The class was segregated by gender, with boys sitting in the front rows of desks, and the girls seated in the back. One of my female students was crying. She cried so quietly that I might not have noticed, but for the subtle tremble of her shoulders. Small in size and wearing a gray scarf and mandatory Islamic dress, no one else noticed her crying. I was stunned by how emotional she was, and walked up to her with some tissues. I couldn’t help but wonder what had upset her to such a degree. At the time she didn’t offer me an explanation, so I returned to teaching the class.

Later, I learned that my student, Sara, had relatives on her grandfather’s side who died in the Holocaust. I was saddened and surprised. Many questions raced through my mind: Is she Jewish? The shock of that thought brought on another, important question. Why am I surprised to have met a Jew? Why did I suddenly begin feeling as if I had met a foreigner, someone from another country? Her relatives had actually lived longer than mine in Iran. Why was she hesitant to say that she was Jewish?

Why am I surprised to have met a Jew? Why did I suddenly begin feeling as if I had met a foreigner, someone from another country?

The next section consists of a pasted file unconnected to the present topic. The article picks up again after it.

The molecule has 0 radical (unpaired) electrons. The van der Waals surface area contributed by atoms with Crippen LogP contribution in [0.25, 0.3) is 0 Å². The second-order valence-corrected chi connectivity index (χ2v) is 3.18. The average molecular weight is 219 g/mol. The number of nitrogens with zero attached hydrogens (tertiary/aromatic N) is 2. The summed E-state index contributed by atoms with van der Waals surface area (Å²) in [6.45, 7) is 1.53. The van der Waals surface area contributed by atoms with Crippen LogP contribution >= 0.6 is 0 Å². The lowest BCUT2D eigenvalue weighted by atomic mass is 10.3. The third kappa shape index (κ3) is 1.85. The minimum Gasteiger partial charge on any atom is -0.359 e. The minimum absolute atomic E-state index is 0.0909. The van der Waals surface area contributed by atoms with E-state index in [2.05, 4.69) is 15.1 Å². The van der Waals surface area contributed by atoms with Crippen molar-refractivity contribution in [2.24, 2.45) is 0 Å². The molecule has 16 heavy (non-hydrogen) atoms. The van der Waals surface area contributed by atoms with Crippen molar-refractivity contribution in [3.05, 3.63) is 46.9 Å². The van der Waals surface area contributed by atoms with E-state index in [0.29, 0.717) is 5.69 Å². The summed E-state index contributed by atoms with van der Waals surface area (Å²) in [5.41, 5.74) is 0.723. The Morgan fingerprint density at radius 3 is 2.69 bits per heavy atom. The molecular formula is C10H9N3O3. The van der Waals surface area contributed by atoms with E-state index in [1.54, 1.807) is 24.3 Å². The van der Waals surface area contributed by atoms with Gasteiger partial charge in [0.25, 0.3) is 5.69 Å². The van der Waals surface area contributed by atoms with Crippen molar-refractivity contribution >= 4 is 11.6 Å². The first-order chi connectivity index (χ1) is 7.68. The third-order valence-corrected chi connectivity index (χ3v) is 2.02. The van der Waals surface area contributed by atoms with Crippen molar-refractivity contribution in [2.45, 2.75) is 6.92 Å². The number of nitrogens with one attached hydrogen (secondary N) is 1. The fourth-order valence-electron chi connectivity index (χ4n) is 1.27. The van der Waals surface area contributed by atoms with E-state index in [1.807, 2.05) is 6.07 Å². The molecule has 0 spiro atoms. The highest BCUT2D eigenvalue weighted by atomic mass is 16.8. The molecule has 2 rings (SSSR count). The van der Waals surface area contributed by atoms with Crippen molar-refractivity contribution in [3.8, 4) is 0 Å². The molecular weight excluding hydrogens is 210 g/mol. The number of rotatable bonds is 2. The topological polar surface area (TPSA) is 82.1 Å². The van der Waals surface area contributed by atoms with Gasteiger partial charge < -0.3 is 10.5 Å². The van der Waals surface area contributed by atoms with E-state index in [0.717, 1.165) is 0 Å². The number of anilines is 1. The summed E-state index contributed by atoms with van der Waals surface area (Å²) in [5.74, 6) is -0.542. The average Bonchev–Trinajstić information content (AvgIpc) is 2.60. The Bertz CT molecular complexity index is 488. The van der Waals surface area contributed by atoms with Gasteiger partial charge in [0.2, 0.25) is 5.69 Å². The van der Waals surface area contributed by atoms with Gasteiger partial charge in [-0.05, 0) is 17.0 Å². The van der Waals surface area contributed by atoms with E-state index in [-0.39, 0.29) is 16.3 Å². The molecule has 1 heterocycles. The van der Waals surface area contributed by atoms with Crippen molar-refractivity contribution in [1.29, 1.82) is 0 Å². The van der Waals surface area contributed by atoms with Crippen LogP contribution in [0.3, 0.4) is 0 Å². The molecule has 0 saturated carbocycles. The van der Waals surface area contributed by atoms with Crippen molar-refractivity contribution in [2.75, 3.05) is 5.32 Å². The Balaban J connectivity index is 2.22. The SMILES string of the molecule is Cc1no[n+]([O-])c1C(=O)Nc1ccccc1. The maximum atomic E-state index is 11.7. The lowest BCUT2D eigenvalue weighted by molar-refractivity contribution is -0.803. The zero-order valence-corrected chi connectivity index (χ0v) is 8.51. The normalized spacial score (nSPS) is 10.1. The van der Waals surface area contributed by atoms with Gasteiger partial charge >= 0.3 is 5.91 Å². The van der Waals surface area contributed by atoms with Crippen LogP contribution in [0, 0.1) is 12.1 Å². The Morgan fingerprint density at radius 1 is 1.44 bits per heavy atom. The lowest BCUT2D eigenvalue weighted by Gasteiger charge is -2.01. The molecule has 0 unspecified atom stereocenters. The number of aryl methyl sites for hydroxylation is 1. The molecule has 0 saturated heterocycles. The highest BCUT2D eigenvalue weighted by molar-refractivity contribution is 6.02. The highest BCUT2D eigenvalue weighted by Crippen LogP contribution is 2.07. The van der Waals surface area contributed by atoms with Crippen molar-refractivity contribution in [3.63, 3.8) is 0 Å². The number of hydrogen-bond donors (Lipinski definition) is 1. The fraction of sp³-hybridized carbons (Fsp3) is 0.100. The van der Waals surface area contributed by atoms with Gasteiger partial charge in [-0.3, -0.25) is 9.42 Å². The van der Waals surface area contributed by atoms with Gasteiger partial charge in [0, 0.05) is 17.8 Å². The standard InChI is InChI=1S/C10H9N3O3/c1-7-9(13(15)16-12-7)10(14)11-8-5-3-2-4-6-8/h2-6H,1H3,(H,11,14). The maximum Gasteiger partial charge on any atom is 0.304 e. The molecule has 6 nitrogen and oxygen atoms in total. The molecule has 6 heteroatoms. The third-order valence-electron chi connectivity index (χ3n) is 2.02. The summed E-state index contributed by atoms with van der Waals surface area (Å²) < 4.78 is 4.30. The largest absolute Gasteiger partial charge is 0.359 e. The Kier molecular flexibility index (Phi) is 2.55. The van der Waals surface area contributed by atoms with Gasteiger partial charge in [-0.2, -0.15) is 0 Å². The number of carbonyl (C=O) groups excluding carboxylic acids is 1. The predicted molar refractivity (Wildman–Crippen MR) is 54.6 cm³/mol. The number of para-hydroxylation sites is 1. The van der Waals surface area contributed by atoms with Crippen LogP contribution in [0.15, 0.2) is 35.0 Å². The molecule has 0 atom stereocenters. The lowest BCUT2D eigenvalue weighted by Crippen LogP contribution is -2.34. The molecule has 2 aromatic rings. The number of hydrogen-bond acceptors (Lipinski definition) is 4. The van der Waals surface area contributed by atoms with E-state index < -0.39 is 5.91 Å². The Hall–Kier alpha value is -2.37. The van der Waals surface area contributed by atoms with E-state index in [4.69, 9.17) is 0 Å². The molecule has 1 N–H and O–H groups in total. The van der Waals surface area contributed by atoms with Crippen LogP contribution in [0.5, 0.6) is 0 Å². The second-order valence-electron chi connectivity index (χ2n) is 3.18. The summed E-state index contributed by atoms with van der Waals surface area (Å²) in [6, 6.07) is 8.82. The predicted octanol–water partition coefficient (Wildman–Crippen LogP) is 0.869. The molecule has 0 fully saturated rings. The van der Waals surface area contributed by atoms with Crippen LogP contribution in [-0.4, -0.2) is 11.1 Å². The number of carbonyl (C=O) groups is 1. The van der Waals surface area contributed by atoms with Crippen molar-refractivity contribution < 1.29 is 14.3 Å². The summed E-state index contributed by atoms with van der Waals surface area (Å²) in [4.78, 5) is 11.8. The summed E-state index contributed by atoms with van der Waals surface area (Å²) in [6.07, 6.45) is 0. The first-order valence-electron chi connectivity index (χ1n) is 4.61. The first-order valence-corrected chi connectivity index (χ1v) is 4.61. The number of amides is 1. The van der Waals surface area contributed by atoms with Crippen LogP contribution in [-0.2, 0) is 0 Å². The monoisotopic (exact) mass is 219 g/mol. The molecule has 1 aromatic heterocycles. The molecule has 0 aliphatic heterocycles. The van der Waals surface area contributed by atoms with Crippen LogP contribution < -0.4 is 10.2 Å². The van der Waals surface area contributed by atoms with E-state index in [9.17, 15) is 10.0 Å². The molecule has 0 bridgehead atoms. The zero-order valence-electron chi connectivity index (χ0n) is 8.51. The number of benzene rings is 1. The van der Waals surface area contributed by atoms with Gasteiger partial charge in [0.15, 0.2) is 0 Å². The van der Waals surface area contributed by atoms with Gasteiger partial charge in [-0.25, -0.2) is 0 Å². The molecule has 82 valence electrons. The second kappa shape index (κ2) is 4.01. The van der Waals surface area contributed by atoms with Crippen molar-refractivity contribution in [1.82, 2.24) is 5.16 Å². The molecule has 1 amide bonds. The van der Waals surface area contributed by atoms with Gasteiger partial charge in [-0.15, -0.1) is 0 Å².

I soon came to understand the reason she felt the need to keep herself hidden. They were the same feelings that many other people commonly felt in the region when they were faced with the decision of whether to reveal that they were Jewish.

First, there are systematic and concerted efforts made from the top down by the theocratic regime and several other governments in the region to eliminate Jewish history. There is also a strong push to incite antagonism against the Jewish people.

The regime openly encourages debates that revolve around casting doubt on and questioning the authenticity of the Holocaust. They ratchet up anti-Israel slogans, and celebrate national anti-Israel holidays such as Quds Day. They promote and accept Holocaust deniers such as the former President Mahmoud Ahmadinejad, and the intricate teachings that may imply that Jews are impure (najis).